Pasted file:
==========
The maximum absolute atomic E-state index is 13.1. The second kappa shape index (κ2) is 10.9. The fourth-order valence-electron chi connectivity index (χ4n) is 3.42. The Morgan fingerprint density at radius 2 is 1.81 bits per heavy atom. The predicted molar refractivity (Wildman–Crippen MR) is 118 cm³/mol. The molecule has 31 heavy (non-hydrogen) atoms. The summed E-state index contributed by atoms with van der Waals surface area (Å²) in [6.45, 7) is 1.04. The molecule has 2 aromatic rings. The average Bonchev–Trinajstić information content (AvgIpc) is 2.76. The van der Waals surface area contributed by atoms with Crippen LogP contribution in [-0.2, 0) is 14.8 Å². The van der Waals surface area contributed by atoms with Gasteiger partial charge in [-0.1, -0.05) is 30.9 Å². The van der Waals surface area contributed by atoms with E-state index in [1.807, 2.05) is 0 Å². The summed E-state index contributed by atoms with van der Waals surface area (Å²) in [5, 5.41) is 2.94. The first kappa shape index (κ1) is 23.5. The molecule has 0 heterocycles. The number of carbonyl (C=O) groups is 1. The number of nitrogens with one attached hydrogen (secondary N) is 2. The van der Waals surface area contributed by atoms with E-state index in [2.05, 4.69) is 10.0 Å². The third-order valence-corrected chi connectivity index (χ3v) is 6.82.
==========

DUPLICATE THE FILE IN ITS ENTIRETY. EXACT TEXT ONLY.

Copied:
The maximum absolute atomic E-state index is 13.1. The second kappa shape index (κ2) is 10.9. The fourth-order valence-electron chi connectivity index (χ4n) is 3.42. The Morgan fingerprint density at radius 2 is 1.81 bits per heavy atom. The predicted molar refractivity (Wildman–Crippen MR) is 118 cm³/mol. The molecule has 31 heavy (non-hydrogen) atoms. The summed E-state index contributed by atoms with van der Waals surface area (Å²) in [6.45, 7) is 1.04. The molecule has 2 aromatic rings. The average Bonchev–Trinajstić information content (AvgIpc) is 2.76. The van der Waals surface area contributed by atoms with Crippen LogP contribution in [-0.2, 0) is 14.8 Å². The van der Waals surface area contributed by atoms with Gasteiger partial charge in [-0.1, -0.05) is 30.9 Å². The van der Waals surface area contributed by atoms with E-state index in [1.807, 2.05) is 0 Å². The summed E-state index contributed by atoms with van der Waals surface area (Å²) in [5, 5.41) is 2.94. The first kappa shape index (κ1) is 23.5. The molecule has 0 heterocycles. The number of carbonyl (C=O) groups is 1. The number of nitrogens with one attached hydrogen (secondary N) is 2. The van der Waals surface area contributed by atoms with E-state index in [2.05, 4.69) is 10.0 Å². The third-order valence-corrected chi connectivity index (χ3v) is 6.82.